That was the auditorium in the morning.  Students in their clusters of safety.  Refuge from those social circles that might possibly reject anyone from the outside if they tried to become close to them.  Eyes stole occasional furtive glances to the other groups with equal parts suspicion and curiosity.  Who was talking about whom or even ostracizing those in the groups across the room?   Perhaps no malice was ever intended or even felt by any in the other groups, however the paranoia of being a social pariah was ever in the backs of many minds.

         And then there was that odd little group of girls at the right front of the auditorium.   Sitting at the center of the group like the queen was Minnie.  Nearby was Betty Rose, generally acknowledged to be the ugliest girl in our school.   This strange assemblage of outcast females was the group that perhaps intrigued me the most...

(To be continued next Saturday May 23rd)

        When you were in high school did you have a special place where students would wait before classes began?    Did you have a special group with whom you would hang out most of the time?     How many close friends did you have in high school?



Saturday, May 2, 2015

A to Z Reflections for Wrote By Rote



What I Did In April

        As a participant in the 2015 Blogging from A to Z April Challenge I'm joining in with others who are offering their reflections on this sixth edition of the annual event.  The Reflections posts have been a tradition from the first Challenge in 2010.   To see the entire list of bloggers with Reflection posts visit the A to Z Challenge Blog.   The Linky List will open on Monday May 4th.

         Wrote By Rote is one of four blogs that I had entered in the Blogging from A to Z April Challenge of 2015.   This year to make things somewhat easier for me in posting content I took the approach of using a common theme on all four blogs.  My theme for April was Elements of... which in the case of this current blog was Elements of Memoir.  

         In essence I explored what memoir is and what type of content it might contain.  My aim in presenting this particular content was to provide some ideas to those who have considered writing memoir or  who have some sort of interest in the literary genre of memoir writing.  My posts looked at the components that make up memoir, the approaches to writing memoir, and some memoir topics that can be used by someone writing about their life experience.

 Audience Response

       This year had a much lower response on this blog that last year.   One explanation that I can think of was that I didn't promote my posts as much as I did last year as I focused primarily on directing readers to my main blog Tossing It Out.  Also my duties as a Challenge co-host kept me preoccupied to some extent with matters aside from my blogs.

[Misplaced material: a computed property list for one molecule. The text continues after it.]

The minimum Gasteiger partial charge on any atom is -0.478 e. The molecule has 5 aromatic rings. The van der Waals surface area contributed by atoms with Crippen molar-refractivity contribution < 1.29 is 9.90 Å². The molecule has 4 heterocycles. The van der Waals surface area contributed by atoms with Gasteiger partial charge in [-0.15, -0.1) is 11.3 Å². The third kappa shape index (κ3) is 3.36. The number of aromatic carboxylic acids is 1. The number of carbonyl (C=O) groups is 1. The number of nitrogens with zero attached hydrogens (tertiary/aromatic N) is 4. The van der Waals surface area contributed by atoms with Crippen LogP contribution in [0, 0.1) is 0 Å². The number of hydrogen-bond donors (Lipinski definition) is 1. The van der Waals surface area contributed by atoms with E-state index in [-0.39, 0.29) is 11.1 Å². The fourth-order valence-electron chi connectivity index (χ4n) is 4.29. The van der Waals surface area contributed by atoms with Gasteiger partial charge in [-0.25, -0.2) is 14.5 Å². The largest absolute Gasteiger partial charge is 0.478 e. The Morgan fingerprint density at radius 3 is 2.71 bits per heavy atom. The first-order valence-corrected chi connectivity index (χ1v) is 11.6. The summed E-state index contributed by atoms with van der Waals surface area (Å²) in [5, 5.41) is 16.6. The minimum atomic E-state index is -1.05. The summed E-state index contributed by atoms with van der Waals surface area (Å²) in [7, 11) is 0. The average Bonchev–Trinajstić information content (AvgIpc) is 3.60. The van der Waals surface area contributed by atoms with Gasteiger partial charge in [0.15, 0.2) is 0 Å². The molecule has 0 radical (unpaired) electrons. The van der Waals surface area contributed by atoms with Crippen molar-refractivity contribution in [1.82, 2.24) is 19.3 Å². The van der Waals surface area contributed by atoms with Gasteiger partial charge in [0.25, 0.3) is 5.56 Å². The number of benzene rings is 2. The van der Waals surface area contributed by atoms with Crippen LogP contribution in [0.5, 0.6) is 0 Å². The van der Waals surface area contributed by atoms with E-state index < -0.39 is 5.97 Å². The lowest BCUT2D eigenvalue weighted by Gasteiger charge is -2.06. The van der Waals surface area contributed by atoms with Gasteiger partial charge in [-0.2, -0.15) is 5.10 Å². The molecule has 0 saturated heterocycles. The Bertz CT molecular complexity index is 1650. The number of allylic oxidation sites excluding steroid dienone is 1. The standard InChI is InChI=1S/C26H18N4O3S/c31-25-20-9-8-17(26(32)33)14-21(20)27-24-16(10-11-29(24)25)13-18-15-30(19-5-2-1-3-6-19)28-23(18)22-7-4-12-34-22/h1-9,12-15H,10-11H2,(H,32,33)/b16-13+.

Another factor that may have attributed to a lower rate of following is that my posts this year were focused on the mechanics of writing rather than the personal stories that I presented in the Challenge of 2014.  I think that readers found the stories more appealing than the somewhat dry technical posts.

       Hopefully readers weren't bored by the posts and the comments seemed to indicate some interest in my topic.  Also most of the posts were kept very short, a factor which probably had little affect on the visits my posts received.   There were few to no new visitors on my memoir posts this year with my comments coming from loyal readers who regularly visit Wrote By Rote.    My thanks to all of you who faithfully visit this blog and leave comments.

My Reaction

        This blog did acquire some new followers as a result of the 2015 Challenge.  I didn't keep track, but there were probably 10 to 20 new followers added to my Friend Connect since the A to Z sign-ups opened in January.   Under the circumstances I don't consider that to be bad at all.

         Only one post received over 100 visits and that was the post for "A".   All of the other posts received about 60 visits on the average..  Comments were light for the most part but they were good comments.

        Since I was not on any strong mission of promoting this blog this year I am not disappointed in my results during April.   I added what I feel is some fairly decent content to this site and to me that is a worthy achievement.  If some of these posts add to any search engine credibility for Wrote By Rote then the time compiling this series was not wasted.  

        Again I thank my regular readers for your support.  If you are here for the first time or have only visited occasionally I hope you will continue to return and interact with my posts.   If you are interested in guest posting with a memoir related topic then please let me know.   It's been a while since I've had a guest post on this site and it's about time for some more of them.

        If you're interested in guest posting please let me know in the comment section.  Or just leave me a comment with any observations you might have about my A to Z strategy this year, the blog in general, or what you think about the A to Z Challenge.





Thursday, April 30, 2015

Zorro (Elements of Memoir) #AtoZChallenge


       When I was a child one of my favorite programs on television was the Disney produced Zorro series.  I seem to remember it being shown in fifteen minute segments that appeared as part of the Mickey Mouse Club, but according to Wikipedia it was actually a series itself that was associated at times with the Mickey Mouse Club.   Whichever the case, the Zorro story was an exciting one that inspired and intrigued me when I was young.

        One of Zorro's memorable characteristics was the "Z" that he would slash into places he had been.   Zorro would leave the "Z" calling card to let his adversaries know that he was the one who had visited and this became his trademark so to speak.